Viewed against the dysfunctionality of some families, modern sentiments about being “loved no matter what” and “for who you are” may seem appealing. But modern talk of “acceptance” and “love” carries baggage it never used to. Such words, like “pride”, frequently have a hidden subtext. Sometimes — happily not always — they are code for the abandonment of standards entirely.

Using the name “family” to describe friends who are too lazy, distant, uninterested or fearful of our rejection to pass moral judgment on us may simply be a way of avoiding being called to account by those who know us best when we do things like, er ... sin.

Christianity, as it often does, provides a sane alternative to two extremes:

The “Abandon the Family Concept” Extreme

On the one hand, the teaching of the Bible is the antidote to such modern definitions of family as we encounter on Facebook. It is impossible as a Christian to shrug off the duties we owe to those to whom we are blood relatives in favour of spending our time and money exclusively on people who make us feel good instead and pretending they are our families.

The Lord taught the importance of duty to our blood relatives. While the Pharisees allowed a son or daughter to take the financial support they owed to their parents under Old Testament law and give it to the temple or synagogue instead, the Lord rightly condemned the practice. He called it “rejecting the commandment of God” and “making void the word of God”.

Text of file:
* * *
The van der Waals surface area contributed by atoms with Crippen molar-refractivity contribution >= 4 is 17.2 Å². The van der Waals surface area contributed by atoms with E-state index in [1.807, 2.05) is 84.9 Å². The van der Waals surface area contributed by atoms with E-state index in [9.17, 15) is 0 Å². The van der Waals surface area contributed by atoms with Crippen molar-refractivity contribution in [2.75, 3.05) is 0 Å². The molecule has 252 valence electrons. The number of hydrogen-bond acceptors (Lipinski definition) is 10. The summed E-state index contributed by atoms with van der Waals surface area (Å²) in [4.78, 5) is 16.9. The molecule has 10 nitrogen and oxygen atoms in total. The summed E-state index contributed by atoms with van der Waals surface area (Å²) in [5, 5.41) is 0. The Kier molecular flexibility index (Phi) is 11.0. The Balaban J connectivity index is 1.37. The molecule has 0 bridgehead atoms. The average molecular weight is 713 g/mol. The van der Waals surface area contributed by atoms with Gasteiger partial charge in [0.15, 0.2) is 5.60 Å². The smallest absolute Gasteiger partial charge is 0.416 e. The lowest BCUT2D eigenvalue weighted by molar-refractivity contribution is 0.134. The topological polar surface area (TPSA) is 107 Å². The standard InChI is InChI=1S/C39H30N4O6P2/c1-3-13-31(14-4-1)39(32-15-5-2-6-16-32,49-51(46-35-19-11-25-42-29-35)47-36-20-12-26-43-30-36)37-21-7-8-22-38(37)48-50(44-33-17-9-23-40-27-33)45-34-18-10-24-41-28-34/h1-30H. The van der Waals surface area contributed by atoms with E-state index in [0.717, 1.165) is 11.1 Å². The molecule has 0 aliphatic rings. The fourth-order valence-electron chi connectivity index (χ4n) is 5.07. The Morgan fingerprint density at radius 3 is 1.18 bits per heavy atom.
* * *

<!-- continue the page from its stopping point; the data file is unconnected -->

Paul reinforced the importance of duty to family to Timothy:
“… if anyone does not provide for his relatives, and especially for members of his household, he has denied the faith and is worse than an unbeliever.” 
He also made it clear that the believer’s responsibility to family goes beyond mere financial help, telling the Romans: “Pay to all what is owed to them: taxes to whom taxes are owed, revenue to whom revenue is owed, respect to whom respect is owed, honor to whom honor is owed.”

So the Christian position requires a much greater concern and diligent, practical care for our natural families and blood relatives than is currently in vogue simply as a starting point in the Christian faith and as an expression of our love for the Lord.

If we were to mine only this particular vein of family teaching, we might come to Princess Di’s conclusion that “family is the most important thing in the world”. Happily, the Scripture provides an antidote to the opposite error as well.